President's guns found off Cornwall
English East Indiaman the President came to grief against Loe Bar in Mount’s Bay in 1684, losing most of her crew and what was described at the time as a “very rich lading, modestly judged of no less than a hundred thousand pounds… with much treasure of pearl, and diamonds”.
The wreck was even marked on a contemporary map of Cornwall produced by famous Dutch cartographer Van Keulen.
First reported by divers 20 years ago, the President was designated a protected site, with local divers Mark Milburn and David Gibbins of Cornwall Maritime Archaeology licensed to monitor it. Milburn's views on the threat posed by a new pipeline to the Anson wreck, also on Loe Bar, appeared on Divernet last week.
For many years the President's remains were covered by sand.
“Loe Bar is usually a dangerous place to dive, but the recent period of calm weather has allowed us to get in for the first time in months,” says Gibbins.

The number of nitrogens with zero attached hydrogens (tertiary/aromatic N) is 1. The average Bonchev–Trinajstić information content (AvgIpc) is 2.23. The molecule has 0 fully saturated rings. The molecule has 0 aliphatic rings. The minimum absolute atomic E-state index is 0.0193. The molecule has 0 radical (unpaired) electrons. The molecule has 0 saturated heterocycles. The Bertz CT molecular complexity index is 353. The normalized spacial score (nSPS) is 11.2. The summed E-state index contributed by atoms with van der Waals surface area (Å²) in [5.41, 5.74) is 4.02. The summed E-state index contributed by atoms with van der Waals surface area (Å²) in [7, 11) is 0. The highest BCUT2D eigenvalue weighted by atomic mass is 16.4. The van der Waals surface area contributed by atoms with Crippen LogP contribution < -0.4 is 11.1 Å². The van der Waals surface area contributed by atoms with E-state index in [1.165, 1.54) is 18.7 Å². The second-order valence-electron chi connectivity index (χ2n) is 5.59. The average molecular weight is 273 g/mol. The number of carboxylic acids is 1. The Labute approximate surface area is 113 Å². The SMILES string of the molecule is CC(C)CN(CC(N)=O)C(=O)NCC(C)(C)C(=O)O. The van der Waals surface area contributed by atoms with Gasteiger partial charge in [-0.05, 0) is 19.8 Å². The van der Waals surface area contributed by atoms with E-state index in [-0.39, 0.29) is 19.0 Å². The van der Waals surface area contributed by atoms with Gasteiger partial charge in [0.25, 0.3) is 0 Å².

“We were thrilled to see seven cannon and an anchor, and quickly realised that we were looking at a new part of the site that had never previously been recorded.
"You might think that most of the important wreck artefacts off this coast will have been found by now, but that is not the case. With every storm the sand can shift to reveal new treasures.”
The President’s last voyage was detailed in a contemporary pamphlet based on testimony of survivors William Smith and John Harshfield.
It includes a description of a battle with six pirate ships off India’s Malabar coast, with a roundshot from the President penetrating a pirate ship's powder magazine and blowing up the vessel.
“Cannon are common finds on the wrecks of merchant ships from the Age of Sail, when most ships were armed, but it’s very unusual to know that guns on a merchantmen were actually used, especially in such a colourful action and on the very voyage on which the ship was wrecked,” said Gibbins.
“It gives a special excitement to seeing these guns for the first time under water”.
Further diving is planned at the site - find out more at facebook.com/CornwallMaritimeArchaeology.
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